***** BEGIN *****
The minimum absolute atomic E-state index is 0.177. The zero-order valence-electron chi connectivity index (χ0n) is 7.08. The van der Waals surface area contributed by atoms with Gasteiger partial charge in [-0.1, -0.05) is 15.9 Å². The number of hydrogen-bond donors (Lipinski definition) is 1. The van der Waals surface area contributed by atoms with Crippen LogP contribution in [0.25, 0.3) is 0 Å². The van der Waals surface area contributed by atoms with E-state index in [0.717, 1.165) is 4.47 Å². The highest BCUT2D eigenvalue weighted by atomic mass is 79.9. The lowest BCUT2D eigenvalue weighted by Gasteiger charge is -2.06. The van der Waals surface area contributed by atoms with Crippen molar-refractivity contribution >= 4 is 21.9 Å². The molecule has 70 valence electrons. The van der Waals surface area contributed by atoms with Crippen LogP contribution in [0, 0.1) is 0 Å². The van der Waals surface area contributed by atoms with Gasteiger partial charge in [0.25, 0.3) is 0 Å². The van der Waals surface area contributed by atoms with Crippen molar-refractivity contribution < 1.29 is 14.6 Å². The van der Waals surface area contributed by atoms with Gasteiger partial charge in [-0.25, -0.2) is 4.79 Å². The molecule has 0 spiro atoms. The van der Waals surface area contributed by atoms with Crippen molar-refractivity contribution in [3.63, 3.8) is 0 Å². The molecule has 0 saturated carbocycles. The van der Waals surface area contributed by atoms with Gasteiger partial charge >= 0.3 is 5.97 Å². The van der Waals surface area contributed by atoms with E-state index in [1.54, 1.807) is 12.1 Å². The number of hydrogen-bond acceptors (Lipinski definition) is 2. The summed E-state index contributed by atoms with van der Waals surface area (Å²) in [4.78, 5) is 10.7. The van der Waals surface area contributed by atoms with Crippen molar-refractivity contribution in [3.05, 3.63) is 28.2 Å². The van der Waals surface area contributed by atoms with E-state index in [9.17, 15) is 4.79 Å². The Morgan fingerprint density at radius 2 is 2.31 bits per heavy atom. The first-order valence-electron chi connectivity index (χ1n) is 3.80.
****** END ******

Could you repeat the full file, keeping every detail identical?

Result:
The minimum absolute atomic E-state index is 0.177. The zero-order valence-electron chi connectivity index (χ0n) is 7.08. The van der Waals surface area contributed by atoms with Gasteiger partial charge in [-0.1, -0.05) is 15.9 Å². The number of hydrogen-bond donors (Lipinski definition) is 1. The van der Waals surface area contributed by atoms with Crippen LogP contribution in [0.25, 0.3) is 0 Å². The van der Waals surface area contributed by atoms with E-state index in [0.717, 1.165) is 4.47 Å². The highest BCUT2D eigenvalue weighted by atomic mass is 79.9. The lowest BCUT2D eigenvalue weighted by Gasteiger charge is -2.06. The van der Waals surface area contributed by atoms with Crippen molar-refractivity contribution >= 4 is 21.9 Å². The molecule has 70 valence electrons. The van der Waals surface area contributed by atoms with Crippen LogP contribution in [0, 0.1) is 0 Å². The van der Waals surface area contributed by atoms with Gasteiger partial charge in [0.25, 0.3) is 0 Å². The van der Waals surface area contributed by atoms with Crippen molar-refractivity contribution < 1.29 is 14.6 Å². The van der Waals surface area contributed by atoms with Gasteiger partial charge in [-0.25, -0.2) is 4.79 Å². The molecule has 0 spiro atoms. The van der Waals surface area contributed by atoms with Crippen molar-refractivity contribution in [3.63, 3.8) is 0 Å². The molecule has 0 saturated carbocycles. The van der Waals surface area contributed by atoms with Gasteiger partial charge >= 0.3 is 5.97 Å². The van der Waals surface area contributed by atoms with E-state index in [1.54, 1.807) is 12.1 Å². The number of hydrogen-bond acceptors (Lipinski definition) is 2. The summed E-state index contributed by atoms with van der Waals surface area (Å²) in [4.78, 5) is 10.7. The van der Waals surface area contributed by atoms with Crippen molar-refractivity contribution in [3.05, 3.63) is 28.2 Å². The van der Waals surface area contributed by atoms with E-state index in [9.17, 15) is 4.79 Å². The Morgan fingerprint density at radius 2 is 2.31 bits per heavy atom. The first-order valence-electron chi connectivity index (χ1n) is 3.80.